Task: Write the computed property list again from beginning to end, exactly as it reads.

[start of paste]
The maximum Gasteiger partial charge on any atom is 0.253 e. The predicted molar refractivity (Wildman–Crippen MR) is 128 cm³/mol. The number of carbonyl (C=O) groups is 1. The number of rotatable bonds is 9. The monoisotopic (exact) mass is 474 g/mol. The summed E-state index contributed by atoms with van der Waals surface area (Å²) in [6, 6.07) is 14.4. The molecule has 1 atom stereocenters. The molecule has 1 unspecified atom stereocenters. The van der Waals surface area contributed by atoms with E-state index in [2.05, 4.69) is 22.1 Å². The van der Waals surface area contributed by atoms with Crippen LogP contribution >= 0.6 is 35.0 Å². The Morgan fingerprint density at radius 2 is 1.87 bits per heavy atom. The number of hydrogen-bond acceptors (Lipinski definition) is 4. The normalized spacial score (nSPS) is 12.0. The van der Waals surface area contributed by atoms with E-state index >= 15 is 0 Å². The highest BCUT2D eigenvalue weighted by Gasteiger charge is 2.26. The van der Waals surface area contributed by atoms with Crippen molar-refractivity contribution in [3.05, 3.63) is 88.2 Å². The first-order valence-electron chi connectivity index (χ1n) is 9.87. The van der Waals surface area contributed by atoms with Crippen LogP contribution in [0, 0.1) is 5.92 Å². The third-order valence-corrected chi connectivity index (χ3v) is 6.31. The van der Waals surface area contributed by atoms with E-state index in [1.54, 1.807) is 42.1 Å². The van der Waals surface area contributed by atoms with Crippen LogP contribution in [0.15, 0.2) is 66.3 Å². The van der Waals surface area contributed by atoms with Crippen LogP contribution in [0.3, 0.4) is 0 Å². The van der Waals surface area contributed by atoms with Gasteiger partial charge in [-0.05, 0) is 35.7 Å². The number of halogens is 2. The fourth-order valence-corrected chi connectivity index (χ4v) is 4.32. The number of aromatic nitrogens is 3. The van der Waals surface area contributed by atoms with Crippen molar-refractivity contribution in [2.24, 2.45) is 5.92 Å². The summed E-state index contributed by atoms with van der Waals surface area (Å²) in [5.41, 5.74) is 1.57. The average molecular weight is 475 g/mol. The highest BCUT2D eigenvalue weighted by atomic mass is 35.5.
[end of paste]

The maximum Gasteiger partial charge on any atom is 0.253 e. The predicted molar refractivity (Wildman–Crippen MR) is 128 cm³/mol. The number of carbonyl (C=O) groups is 1. The number of rotatable bonds is 9. The monoisotopic (exact) mass is 474 g/mol. The summed E-state index contributed by atoms with van der Waals surface area (Å²) in [6, 6.07) is 14.4. The molecule has 1 atom stereocenters. The molecule has 1 unspecified atom stereocenters. The van der Waals surface area contributed by atoms with E-state index in [2.05, 4.69) is 22.1 Å². The van der Waals surface area contributed by atoms with Crippen LogP contribution >= 0.6 is 35.0 Å². The Morgan fingerprint density at radius 2 is 1.87 bits per heavy atom. The number of hydrogen-bond acceptors (Lipinski definition) is 4. The normalized spacial score (nSPS) is 12.0. The van der Waals surface area contributed by atoms with E-state index >= 15 is 0 Å². The highest BCUT2D eigenvalue weighted by Gasteiger charge is 2.26. The van der Waals surface area contributed by atoms with Crippen molar-refractivity contribution in [3.05, 3.63) is 88.2 Å². The first-order valence-electron chi connectivity index (χ1n) is 9.87. The van der Waals surface area contributed by atoms with Crippen LogP contribution in [0, 0.1) is 5.92 Å². The third-order valence-corrected chi connectivity index (χ3v) is 6.31. The van der Waals surface area contributed by atoms with E-state index in [1.54, 1.807) is 42.1 Å². The van der Waals surface area contributed by atoms with Crippen LogP contribution in [0.15, 0.2) is 66.3 Å². The van der Waals surface area contributed by atoms with Crippen LogP contribution in [0.3, 0.4) is 0 Å². The van der Waals surface area contributed by atoms with Gasteiger partial charge in [-0.05, 0) is 35.7 Å². The number of halogens is 2. The fourth-order valence-corrected chi connectivity index (χ4v) is 4.32. The number of aromatic nitrogens is 3. The van der Waals surface area contributed by atoms with Crippen molar-refractivity contribution in [2.24, 2.45) is 5.92 Å². The summed E-state index contributed by atoms with van der Waals surface area (Å²) in [5.41, 5.74) is 1.57. The average molecular weight is 475 g/mol. The highest BCUT2D eigenvalue weighted by atomic mass is 35.5.